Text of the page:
In my practice, I have not used Clozaril much, since I do not work in a hospital or clinic setting. When I did prescribe it for schizophrenia or severe mood disturbances, it was often effective but poorly tolerated due to a number of side effects, including terrible weight gain, drooling, and sedation.
Potential Side Effects
Clozaril can cause agranulocytosis – in which the bone marrow stops making white blood cells, which the body needs to fight off infection. To combat this side effect, patients taking Clozaril must have their blood drawn once a week to check white blood cell counts for the first year of treatment. Beyond the first year, the monitoring can go to every two weeks. Clozaril tends to have a limited scope of use because of this restriction. It tends to be used more in clinic and hospital settings than private practice. It is probably an underutilized medication because of concerns about this side effect and the intrusive blood draws required when someone is on Clozaril.
Other potentially serious side effects include the following:
- Weight gain: Severe and rapid weight gain can occur.
- Diabetes: Development of diabetes type II or pre-diabetes – problems with sugar and insulin metabolism (this is a potential side effect among all atypical antipsychotics). Regular lab tests are necessary to monitor this.
- Elevation of blood lipids: Elevation of blood lipids, such as cholesterol and triglycerides. Regular lab work will be part of treatment to monitor this.
- Sedation: Clozaril can be very sedating, so it must be carefully titrated, and patients must be monitored closely. This does get better usually with time.
- Orthostatic hypotension: Dropping blood pressure when going from lying to sitting or sitting to standing – this can be severe.
- Constipation: Also a common and often persistent side effect with Clozaril.
- Increased salivation: This can also be severe and persistent.
- Seizures: If you have a history of seizures, be sure to discuss it with your doctor. The risk of seizures may be reduced by gradually increasing the dose. Higher doses are associated with higher risks of seizures.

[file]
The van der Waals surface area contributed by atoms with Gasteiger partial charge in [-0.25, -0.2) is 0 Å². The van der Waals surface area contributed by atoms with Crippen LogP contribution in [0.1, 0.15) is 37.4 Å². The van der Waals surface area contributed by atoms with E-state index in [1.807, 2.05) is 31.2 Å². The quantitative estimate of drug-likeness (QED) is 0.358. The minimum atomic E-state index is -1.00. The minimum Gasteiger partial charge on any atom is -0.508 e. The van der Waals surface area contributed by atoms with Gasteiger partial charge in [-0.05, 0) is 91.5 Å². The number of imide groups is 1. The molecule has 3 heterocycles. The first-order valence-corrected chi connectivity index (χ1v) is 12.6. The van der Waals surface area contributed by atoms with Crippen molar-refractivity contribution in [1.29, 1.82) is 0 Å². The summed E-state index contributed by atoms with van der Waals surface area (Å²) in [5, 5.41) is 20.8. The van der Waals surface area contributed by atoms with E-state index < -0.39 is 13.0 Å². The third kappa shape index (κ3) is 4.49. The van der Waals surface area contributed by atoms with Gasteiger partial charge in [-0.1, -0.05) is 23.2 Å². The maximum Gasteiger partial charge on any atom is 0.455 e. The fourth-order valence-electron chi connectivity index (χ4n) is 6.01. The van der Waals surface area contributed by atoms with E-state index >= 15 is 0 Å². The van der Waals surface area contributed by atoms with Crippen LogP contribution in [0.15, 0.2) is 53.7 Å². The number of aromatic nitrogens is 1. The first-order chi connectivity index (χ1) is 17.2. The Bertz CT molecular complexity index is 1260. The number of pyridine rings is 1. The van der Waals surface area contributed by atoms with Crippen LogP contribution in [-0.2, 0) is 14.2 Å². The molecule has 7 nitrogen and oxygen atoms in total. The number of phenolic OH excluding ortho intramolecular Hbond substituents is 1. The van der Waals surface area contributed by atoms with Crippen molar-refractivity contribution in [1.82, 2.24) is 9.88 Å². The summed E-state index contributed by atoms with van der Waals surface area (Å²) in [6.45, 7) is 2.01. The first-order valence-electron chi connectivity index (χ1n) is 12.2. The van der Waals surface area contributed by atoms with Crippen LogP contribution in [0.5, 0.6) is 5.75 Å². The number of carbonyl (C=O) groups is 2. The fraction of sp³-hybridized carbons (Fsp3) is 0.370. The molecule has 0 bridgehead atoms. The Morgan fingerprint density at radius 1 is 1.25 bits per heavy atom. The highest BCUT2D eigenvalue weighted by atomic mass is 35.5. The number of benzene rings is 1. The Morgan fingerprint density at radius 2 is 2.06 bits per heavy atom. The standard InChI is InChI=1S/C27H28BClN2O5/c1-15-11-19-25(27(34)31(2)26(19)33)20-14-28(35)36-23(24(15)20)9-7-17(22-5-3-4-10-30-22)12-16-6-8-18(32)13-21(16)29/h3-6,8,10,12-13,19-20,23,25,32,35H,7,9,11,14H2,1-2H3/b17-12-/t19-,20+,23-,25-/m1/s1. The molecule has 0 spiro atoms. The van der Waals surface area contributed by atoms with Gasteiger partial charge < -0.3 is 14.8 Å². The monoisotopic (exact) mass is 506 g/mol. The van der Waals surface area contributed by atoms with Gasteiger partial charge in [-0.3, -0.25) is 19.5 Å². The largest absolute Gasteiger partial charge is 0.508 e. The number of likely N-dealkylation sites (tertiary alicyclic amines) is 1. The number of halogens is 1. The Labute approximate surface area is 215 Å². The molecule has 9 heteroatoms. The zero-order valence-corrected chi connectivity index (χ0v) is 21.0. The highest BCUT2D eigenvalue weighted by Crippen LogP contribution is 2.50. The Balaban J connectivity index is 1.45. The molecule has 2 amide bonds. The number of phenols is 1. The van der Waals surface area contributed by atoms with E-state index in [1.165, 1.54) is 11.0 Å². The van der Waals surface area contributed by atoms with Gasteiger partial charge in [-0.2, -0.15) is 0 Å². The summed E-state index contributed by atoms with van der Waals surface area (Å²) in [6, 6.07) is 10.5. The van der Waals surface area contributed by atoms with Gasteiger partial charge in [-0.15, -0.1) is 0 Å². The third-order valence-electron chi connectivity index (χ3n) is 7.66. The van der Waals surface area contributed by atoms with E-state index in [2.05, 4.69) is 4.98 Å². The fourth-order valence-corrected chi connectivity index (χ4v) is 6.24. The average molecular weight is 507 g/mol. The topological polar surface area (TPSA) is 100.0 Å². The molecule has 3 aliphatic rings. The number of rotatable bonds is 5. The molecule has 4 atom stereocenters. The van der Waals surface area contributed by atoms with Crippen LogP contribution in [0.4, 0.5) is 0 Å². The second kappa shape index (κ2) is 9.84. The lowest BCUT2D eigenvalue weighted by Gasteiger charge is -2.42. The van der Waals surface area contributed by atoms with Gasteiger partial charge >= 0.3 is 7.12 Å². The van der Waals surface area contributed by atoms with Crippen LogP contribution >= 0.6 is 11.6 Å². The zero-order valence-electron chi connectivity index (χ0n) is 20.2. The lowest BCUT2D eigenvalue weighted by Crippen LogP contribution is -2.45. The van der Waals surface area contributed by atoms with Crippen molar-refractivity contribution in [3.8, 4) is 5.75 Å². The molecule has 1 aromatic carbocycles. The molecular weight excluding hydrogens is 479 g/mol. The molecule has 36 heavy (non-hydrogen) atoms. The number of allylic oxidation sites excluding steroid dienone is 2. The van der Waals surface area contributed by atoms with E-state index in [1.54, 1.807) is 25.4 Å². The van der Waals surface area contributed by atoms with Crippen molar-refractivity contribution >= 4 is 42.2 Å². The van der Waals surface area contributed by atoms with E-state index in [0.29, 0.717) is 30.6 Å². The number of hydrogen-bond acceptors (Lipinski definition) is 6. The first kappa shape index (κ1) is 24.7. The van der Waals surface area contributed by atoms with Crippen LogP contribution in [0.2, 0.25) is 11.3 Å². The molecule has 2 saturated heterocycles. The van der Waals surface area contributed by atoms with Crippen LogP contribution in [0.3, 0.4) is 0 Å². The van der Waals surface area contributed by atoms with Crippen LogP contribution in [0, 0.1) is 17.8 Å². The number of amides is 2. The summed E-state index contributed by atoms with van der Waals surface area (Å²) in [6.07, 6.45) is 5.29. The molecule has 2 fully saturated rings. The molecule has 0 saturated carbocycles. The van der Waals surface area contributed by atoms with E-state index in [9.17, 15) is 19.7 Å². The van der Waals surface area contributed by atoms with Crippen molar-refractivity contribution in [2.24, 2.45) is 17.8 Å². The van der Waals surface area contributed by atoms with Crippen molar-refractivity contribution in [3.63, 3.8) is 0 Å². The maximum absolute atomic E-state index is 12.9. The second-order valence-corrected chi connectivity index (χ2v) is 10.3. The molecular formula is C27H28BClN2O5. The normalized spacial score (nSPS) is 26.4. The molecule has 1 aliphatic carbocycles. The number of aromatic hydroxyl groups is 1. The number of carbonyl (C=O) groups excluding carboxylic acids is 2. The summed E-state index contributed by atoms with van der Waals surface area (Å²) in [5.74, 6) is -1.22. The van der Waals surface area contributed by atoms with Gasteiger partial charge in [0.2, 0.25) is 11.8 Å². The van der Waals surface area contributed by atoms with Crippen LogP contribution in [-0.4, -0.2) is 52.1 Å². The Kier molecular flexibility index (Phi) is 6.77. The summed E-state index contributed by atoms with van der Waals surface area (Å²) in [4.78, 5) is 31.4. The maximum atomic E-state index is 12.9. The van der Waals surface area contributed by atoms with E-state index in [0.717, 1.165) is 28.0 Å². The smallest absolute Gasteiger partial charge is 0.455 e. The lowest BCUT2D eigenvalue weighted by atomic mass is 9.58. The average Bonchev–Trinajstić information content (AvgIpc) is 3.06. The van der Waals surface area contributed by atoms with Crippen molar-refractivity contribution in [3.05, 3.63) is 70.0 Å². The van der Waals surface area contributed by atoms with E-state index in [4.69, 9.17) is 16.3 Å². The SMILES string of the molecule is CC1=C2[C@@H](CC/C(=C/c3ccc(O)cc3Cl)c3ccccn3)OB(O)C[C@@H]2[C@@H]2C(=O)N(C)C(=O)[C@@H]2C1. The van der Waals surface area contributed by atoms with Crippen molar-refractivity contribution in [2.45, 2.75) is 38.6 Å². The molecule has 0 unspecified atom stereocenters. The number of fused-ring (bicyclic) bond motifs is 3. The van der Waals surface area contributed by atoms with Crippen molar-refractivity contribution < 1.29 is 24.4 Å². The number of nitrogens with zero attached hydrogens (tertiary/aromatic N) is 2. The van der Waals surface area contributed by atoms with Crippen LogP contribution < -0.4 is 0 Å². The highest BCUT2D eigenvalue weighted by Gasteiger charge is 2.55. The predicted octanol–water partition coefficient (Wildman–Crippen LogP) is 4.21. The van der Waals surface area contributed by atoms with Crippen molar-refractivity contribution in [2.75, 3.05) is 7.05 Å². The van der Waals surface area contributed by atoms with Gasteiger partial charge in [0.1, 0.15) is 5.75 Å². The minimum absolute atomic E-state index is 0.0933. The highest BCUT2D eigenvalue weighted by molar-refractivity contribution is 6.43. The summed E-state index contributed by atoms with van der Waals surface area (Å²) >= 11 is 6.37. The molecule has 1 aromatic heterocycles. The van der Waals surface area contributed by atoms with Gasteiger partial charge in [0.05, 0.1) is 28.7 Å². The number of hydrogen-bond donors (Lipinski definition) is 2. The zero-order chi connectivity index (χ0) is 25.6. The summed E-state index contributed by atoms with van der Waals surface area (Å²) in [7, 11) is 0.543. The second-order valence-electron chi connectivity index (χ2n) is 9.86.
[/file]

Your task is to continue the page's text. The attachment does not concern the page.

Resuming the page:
- Myocarditis: Myocarditis is an inflammation of the heart muscle, which, if it does occur, usually appears during the first month of treatment. If myocarditis is suspected, the medication should be promptly discontinued.
- Increased mortality in elderly patients with dementia-related psychosis: Clozaril, like most atypical antipsychotics is counter-indicated for use in elderly patients with dementia-related psychosis due to an increased risk of sudden death.
- Tremor or rigid muscles: Tremor or rigid muscles (parkinsonian or extrapyramidal symptoms). These are dose related and reversible. These side effects are much less likely in Clozaril than in older antipsychotic medications.
- Tardive dyskinesia: Involuntary, abnormal movements that can be irreversible. It is believed that Clozaril presents a much lower risk of tardive dyskinesia than older antipsychotics
For additional information about Clozaril, visit Novartis Pharmaceuticals’ Clozaril page.
If you’ve taken any form of Clozaril for bipolar disorder or are a doctor who has prescribed it, please share your experiences, insights, and observations.
Fink, C. (2009). Bipolar Disorder Medication Spotlight: Clozaril (Clozapine). Psych Central. Retrieved on January 17, 2018, from https://blogs.psychcentral.com/bipolar/2009/01/bipolar-disorder-medication-spotlight-clozaril-clozapine/